NEUROSURGERY Report

Daily news and updates provided by the NEUROSURGERY® Editorial Office

Ahead of Print: Spontaneous Posterior Interosseous Nerve Palsy

leave a comment »

Screen Shot 2014-07-16 at 11.13.18 AMBackground: The surgical treatment of spontaneous posterior interosseous nerve (PIN) palsy with hourglass-like fascicular constriction (HLFC) remains controversial.

Objective: To review 41 patients with complete spontaneous PIN palsy with HLFC to clarify the necessity and choice of surgery.

Methods: Interfascicular neurolysis (NY), neurorrhaphy and autografting were carried out on 10, 8 and 6 patients, respectively. The thinning extent of a nerve fasciculus <=0.25, 0.25-0.75 and >=0.75 was defined as mild, moderate and severe constriction, respectively. Final British Medical Research Council muscle power grade >=4 was defined as good recovery.

Read the rest of this entry »

Written by NEUROSURGERY® Editorial Office

July 22, 2014 at 8:00 AM

Ahead of Print: Painful Subcutaneous Nodule of the Knee

leave a comment »

Screen Shot 2014-07-16 at 11.11.38 AMBackground and Importance: Angioleiomyoma (ALM) is a rare, benign smooth muscle tumor that can occur anywhere in the body. Diagnosis is usually delayed due to the unfamiliar location and presentation of the lesion. This tumor is not frequently discussed in neurosurgical publications as part of the differential diagnosis of painful subcutaneous lesions. To our knowledge, this is the first report of a neurosurgical presentation of ALM within an extremity.

Clinical Presentation: A 42-year-old woman presented with over 2 years of severe, right knee pain. The patient had undergone several treatments, including a knee arthroscopy, all without significant relief. MRI performed with a fiducial marker placed directly on the point of tenderness demonstrated an 8mm subcutaneous nodule. The patient underwent complete excision of the lesion, guided by the placement of the fiducial marker and its correlation with the preoperative MRI. Intraoperatively, the lesion was not found to be associated with a nerve; however, there was a small vessel adjacent to the lesion. Pathology demonstrated this lesion to be an angioleiomyoma. The patient’s symptoms had completely resolved without any new neurological parasthesias or deficits on follow-up.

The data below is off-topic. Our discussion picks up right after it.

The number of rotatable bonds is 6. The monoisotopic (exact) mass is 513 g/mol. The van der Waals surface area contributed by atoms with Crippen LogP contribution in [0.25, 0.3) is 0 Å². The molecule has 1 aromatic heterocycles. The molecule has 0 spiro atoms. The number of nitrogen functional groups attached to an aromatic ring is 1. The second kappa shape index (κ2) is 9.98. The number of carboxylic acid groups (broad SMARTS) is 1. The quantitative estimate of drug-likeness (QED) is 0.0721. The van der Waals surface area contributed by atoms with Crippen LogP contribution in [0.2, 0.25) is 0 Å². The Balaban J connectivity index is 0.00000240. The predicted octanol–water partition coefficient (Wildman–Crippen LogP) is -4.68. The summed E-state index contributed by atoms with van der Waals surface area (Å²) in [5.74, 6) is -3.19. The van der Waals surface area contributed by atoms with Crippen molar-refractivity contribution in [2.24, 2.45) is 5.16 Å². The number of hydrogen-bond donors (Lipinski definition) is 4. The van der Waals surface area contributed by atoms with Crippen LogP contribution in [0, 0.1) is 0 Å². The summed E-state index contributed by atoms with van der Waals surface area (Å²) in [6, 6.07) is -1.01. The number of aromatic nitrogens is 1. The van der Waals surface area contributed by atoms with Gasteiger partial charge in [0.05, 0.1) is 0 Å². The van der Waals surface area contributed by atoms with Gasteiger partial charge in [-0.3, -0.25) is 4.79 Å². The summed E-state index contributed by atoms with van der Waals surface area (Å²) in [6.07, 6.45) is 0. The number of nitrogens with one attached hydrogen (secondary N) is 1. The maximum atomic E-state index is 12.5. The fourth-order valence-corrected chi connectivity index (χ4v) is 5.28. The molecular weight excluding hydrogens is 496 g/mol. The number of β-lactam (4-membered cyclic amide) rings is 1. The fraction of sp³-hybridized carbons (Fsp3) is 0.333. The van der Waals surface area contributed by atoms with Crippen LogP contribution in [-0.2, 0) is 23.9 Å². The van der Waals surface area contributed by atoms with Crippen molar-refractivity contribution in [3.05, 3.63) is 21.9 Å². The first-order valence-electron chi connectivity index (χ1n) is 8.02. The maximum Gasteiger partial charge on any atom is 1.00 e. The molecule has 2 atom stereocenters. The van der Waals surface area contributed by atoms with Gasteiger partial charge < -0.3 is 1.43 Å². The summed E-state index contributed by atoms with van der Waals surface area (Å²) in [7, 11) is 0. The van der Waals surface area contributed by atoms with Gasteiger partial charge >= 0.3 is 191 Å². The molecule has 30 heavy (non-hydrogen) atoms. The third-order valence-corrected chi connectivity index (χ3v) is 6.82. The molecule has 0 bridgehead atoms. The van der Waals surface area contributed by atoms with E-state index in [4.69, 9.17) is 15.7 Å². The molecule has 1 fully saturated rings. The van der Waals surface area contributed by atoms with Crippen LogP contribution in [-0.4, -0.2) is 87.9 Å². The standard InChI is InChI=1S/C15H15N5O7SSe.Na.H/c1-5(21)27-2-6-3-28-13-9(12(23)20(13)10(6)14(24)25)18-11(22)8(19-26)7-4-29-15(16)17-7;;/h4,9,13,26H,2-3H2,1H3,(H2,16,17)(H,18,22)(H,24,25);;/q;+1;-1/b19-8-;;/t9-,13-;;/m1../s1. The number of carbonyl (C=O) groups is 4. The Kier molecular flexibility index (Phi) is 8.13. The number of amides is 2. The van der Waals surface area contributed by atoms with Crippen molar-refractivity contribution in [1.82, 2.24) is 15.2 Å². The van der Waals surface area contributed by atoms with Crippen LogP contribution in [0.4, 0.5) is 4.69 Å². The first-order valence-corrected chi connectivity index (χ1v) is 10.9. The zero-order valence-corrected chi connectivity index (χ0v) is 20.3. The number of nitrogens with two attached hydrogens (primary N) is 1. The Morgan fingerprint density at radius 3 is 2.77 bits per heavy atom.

Read the rest of this entry »

Written by NEUROSURGERY® Editorial Office

July 21, 2014 at 8:00 AM

Neurosurgery Publishes Comprehensive Concussion Literature Analysis

leave a comment »

Screen Shot 2014-07-18 at 7.43.08 AMConcussion Guidelines Step 1: Systematic Review of Prevalent Indicators, a special supplement of Neurosurgery, is available online with free full text access.

It is authored by Nancy Carney, PhD; Jamshid Ghajar, MD, PhD; Andy Jagoda, MD; Steven Bedrick, PhD; Cynthia Davis-O’Reilly, BSc; Hugo du Coudray, PhD; Dallas Hack, MD; Nora Helfand; Amy Huddleston, MPA; Tracie Nettleton, MS; and Silvana Riggio, MD.

Because of the lack of sufficient objective data from strong studies, concussion remains undefined. There was sufficient reliable information to compile the following:

 

The most prevalent indicators of concussion, observed in alert individuals (Glascow Coma Scale of 13 to 15) after a force to the head are:

    • Observed and documented disorientation or confusion immediately after the event
    • Impaired balance within 1 day after injury
    • Slower reaction time within 2 days after injury
    • Impaired verbal learning and memory within 2 days after injury

Key Findings – Among the studies included in the review: 

  • Loss of Consciousness (LOC) ranged from 1% to 14.3%
  • Posttraumatic amnesia (PTA) ranged from 2% to 29.7%
  • Retrograde amnesia ranged from 7.4% to 53.3%
  • Disorientation/confusion ranged from 18% to 44.7%
  • The prevalence of balance deficits ranged from 23.8% to 36.5% within 24 hours of injury and decreased to 19.2% to 24% by day 2.
  • The prevalence of slowed reaction time ranged from 41.7% to 71.4% within 24 hours of injury.
  • Findings indicated that in the majority of cases, cognitive deficits resolved within one week.

Click here for free access to the article and executive summary.

Written by NEUROSURGERY® Editorial Office

July 18, 2014 at 8:00 AM

Posted in Free, News

Ahead of Print: Whole-Sellar Stereotactic Radiosurgery for Functioning Pituitary Adenomas

leave a comment »

Background: Functioning pituitary adenomas (FPA) can be difficult to delineate on post-operative MRI, making them difficult targets for stereotactic radiosurgery (SRS). In such cases, radiation delivery to the entire sella has been utilized as a radiosurgical equivalent of a total hypophysectomy.